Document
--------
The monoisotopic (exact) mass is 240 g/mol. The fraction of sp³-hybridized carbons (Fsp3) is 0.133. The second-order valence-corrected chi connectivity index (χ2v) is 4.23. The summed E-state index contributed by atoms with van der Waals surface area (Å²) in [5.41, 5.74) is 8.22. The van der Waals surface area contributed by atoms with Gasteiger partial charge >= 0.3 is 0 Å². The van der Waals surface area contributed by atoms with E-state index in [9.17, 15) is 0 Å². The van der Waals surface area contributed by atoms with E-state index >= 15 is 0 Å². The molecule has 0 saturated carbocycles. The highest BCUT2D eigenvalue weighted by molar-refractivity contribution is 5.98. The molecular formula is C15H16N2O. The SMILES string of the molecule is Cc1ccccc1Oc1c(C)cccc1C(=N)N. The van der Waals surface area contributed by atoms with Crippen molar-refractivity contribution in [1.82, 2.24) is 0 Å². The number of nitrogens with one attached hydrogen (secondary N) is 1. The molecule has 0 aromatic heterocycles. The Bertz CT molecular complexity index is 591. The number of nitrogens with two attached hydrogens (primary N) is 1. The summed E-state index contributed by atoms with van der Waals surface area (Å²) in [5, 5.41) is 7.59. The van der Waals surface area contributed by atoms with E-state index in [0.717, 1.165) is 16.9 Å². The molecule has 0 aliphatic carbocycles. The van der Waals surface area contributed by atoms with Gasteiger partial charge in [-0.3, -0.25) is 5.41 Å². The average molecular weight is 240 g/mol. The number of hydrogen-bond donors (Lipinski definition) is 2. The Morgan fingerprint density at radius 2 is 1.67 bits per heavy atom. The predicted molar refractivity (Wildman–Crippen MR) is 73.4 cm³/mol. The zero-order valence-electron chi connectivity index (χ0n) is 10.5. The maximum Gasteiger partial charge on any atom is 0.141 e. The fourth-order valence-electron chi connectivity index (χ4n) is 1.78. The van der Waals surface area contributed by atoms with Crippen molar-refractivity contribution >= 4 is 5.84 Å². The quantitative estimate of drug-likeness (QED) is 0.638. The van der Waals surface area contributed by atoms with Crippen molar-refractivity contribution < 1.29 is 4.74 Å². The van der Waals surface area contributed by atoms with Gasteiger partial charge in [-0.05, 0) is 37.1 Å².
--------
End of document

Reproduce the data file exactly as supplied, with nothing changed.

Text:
The monoisotopic (exact) mass is 240 g/mol. The fraction of sp³-hybridized carbons (Fsp3) is 0.133. The second-order valence-corrected chi connectivity index (χ2v) is 4.23. The summed E-state index contributed by atoms with van der Waals surface area (Å²) in [5.41, 5.74) is 8.22. The van der Waals surface area contributed by atoms with Gasteiger partial charge >= 0.3 is 0 Å². The van der Waals surface area contributed by atoms with E-state index in [9.17, 15) is 0 Å². The van der Waals surface area contributed by atoms with E-state index >= 15 is 0 Å². The molecule has 0 saturated carbocycles. The highest BCUT2D eigenvalue weighted by molar-refractivity contribution is 5.98. The molecular formula is C15H16N2O. The SMILES string of the molecule is Cc1ccccc1Oc1c(C)cccc1C(=N)N. The van der Waals surface area contributed by atoms with Crippen molar-refractivity contribution in [1.82, 2.24) is 0 Å². The number of nitrogens with one attached hydrogen (secondary N) is 1. The molecule has 0 aromatic heterocycles. The Bertz CT molecular complexity index is 591. The number of nitrogens with two attached hydrogens (primary N) is 1. The summed E-state index contributed by atoms with van der Waals surface area (Å²) in [5, 5.41) is 7.59. The van der Waals surface area contributed by atoms with E-state index in [0.717, 1.165) is 16.9 Å². The molecule has 0 aliphatic carbocycles. The van der Waals surface area contributed by atoms with Gasteiger partial charge in [-0.3, -0.25) is 5.41 Å². The average molecular weight is 240 g/mol. The number of hydrogen-bond donors (Lipinski definition) is 2. The Morgan fingerprint density at radius 2 is 1.67 bits per heavy atom. The predicted molar refractivity (Wildman–Crippen MR) is 73.4 cm³/mol. The zero-order valence-electron chi connectivity index (χ0n) is 10.5. The maximum Gasteiger partial charge on any atom is 0.141 e. The fourth-order valence-electron chi connectivity index (χ4n) is 1.78. The van der Waals surface area contributed by atoms with Crippen molar-refractivity contribution >= 4 is 5.84 Å². The quantitative estimate of drug-likeness (QED) is 0.638. The van der Waals surface area contributed by atoms with Crippen molar-refractivity contribution < 1.29 is 4.74 Å². The van der Waals surface area contributed by atoms with Gasteiger partial charge in [-0.05, 0) is 37.1 Å².